Finally, firms should consolidate data, reusable code and other digital assets into a single place, so that others can access them easily.

Clean Up the Politics

To avoid confusion and inefficiency, firms need to specify who makes reuse decisions and what metrics will be used to compare groups and managers.

Companies should create mechanisms to encourage or mandate reuse at the level where they want it implemented. For example, scoring proposed projects on their level of reuse during the capital-approval process is very effective because that is when managers are most agreeable to compromise.

To ensure reuse across the enterprise, companies must bring high-level groups and leaders into the decision-making process. One organization we studied put both its chief information officer and chief financial officer in charge of the approval process for business-unit IT requests.

Perhaps most crucial, companies must measure reuse and the resulting performance improvements, and compare reuse levels across business units and departments, encouraging the laggards to catch up with the leaders.

Change the Culture

Companies should trumpet reuse success stories through dashboards, case studies and regular reviews. One U.S.-based IT-services company installed screens in public areas that scrolled reuse metrics, reinforcing the message constantly.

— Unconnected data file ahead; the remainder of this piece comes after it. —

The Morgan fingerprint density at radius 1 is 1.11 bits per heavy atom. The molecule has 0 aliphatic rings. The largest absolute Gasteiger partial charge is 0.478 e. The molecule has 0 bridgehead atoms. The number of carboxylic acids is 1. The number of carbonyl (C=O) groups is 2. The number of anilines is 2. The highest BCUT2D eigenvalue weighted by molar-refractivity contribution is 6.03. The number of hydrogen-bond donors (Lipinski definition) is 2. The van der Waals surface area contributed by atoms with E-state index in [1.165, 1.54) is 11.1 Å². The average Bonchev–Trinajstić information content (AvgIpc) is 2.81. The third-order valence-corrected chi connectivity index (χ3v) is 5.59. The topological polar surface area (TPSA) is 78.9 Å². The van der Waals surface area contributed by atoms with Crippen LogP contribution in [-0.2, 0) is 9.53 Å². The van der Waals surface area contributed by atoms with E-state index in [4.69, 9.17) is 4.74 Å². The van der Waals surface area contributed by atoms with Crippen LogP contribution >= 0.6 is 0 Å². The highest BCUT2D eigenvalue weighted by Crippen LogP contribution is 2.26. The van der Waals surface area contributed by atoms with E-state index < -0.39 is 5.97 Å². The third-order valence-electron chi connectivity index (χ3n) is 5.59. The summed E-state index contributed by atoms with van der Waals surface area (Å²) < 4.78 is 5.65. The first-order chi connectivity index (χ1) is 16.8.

It also pays to create financial incentives that encourage reuse. Some companies make the first user of a technology pay to develop it, and let all subsequent users deploy it free.

Another good way to promote reuse is by encouraging employees from different business units to get together regularly to exchange experiences and share their knowledge.

While reuse may slow things down for the first interested party because it takes extra time and thought to build a component or system that can be repurposed for a broader range of applications, it will speed things up for every other group afterward. The successful companies we studied found ways to balance the slightly longer time for the first user versus the benefits for all.